People with dementia generally do not have the insight or awareness to seek help from therapists. Often, it's family members who first attempt to reach out for help. And even though family members need significant support, they are often left out of traditional therapy models due to the nature of the healthcare system, including billing practices and insurance coverage. Join us as we explore Jessie Hillock's revolutionary practice of providing structured, holistic dementia coaching for families as well as therapeutic support for individuals as they collectively embark on the journey of living with a dementia diagnosis in their midst.
05: Rich Temple and the Hidden Power of Listening
So often in healthcare settings, providers feel the need to dish out answers in response to diagnoses. But is this what patients actually need or want? Dr. Rich Temple is a neuropsychologist in the field of rehabilitation medicine. He believes that one of the best kept secrets in therapy is the power of not having all of the answers. Join us as we discuss how existing in a space of solving patients' problems for them actually thwarts patient-centered care. We also talk about how to truly listen and honor a patient's story and wishes, how to prevent burnout across a career, and how interdisciplinary collaboration and advocacy for integrated mental health services can lead to more impactful and holistic healthcare for all.
04: Katrina Mikiah and the Human Capacity for Presence
How do we as rehabilitation therapists hold space for those who are facing immense grief or life-altering/life-ending diagnoses? Katrina Mikiah is a life, grief, and end-of-life coach. She says that it's not about having a tricked out pack of counseling techniques, but rather much more about our own awareness of our feelings and our ability to be present. Join us as we discuss the difference between a counselor and a coach, the many ways to hold space and be present, and the tools we can offer clients and families to make these kinds of transitions less turbulent and more in line with their life goals and wishes.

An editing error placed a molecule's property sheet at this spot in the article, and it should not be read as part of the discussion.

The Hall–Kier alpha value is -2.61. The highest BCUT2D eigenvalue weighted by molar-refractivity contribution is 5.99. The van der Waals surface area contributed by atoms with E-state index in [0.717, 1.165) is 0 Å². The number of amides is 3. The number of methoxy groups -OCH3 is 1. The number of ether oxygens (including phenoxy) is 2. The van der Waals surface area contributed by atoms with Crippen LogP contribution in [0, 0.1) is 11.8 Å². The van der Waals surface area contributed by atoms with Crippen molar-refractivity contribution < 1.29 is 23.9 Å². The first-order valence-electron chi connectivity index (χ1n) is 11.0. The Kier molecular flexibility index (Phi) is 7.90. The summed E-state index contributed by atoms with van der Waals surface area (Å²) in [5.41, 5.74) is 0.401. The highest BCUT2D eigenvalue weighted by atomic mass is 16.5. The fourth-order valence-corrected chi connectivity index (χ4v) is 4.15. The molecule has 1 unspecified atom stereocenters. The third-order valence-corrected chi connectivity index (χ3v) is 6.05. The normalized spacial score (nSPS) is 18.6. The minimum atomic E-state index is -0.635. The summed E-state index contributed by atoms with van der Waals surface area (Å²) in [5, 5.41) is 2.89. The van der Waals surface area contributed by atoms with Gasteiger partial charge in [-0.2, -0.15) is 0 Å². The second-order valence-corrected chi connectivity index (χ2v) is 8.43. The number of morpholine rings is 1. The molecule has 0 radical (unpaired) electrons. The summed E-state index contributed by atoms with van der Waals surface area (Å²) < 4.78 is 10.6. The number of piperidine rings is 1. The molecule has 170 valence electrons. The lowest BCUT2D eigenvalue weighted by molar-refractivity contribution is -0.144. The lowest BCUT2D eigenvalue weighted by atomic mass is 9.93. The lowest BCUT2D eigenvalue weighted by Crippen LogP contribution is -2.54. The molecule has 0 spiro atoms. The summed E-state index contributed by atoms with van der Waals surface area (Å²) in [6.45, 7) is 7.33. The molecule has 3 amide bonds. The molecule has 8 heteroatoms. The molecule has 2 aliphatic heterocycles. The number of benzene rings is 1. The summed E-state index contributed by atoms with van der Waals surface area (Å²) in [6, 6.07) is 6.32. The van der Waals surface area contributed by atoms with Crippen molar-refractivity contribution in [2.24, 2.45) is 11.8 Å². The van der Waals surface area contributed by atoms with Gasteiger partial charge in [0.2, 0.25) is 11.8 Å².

03: Josh Rubin, James Laskin, and the Learning Health System
What would it look like if, as a healthcare system, we were able to draw from data points from real experiences of real people around the world? What if we could magnify the power of existing medical research methods by incorporating a broader range of people, experiences, and perspectives, including those of practicing clinicians? One of the biggest challenges we face is bridging the gap between clinical research and clinical practice. The concept of the learning health system is not one magical platform that offers to solve this problem, but rather it is a way of thinking, of collaborating, and of experiencing the world that has the potential to radically transform healthcare.
02: Andrew Hill and the Person Behind the Brain Injury
How do we connect with people who have a brain injury? How do we not let our therapy devolve into power struggles? How do we help improve insight without crushing people’s hope? To explore these questions today, we’re talking with Andrew Hill.
01: Chris Clasby and the Dignity of Risk
In this episode, we speak with Chris Clasby, LCSW and Peer Advocacy Coordinator at Summit Independent Living in Missoula, Montana. Our conversation touches on what it means to be human, what it means to suffer, and how to find meaning in that suffering. Chris also touches on 2 valuable tips for clinicians- allowing patients to fully experience their emotions and allowing patients the dignity of risk. We also discuss the federally mandated independent living centers spread across the U.S. and how these centers can provide invaluable resources for patients as they transition through different levels of care.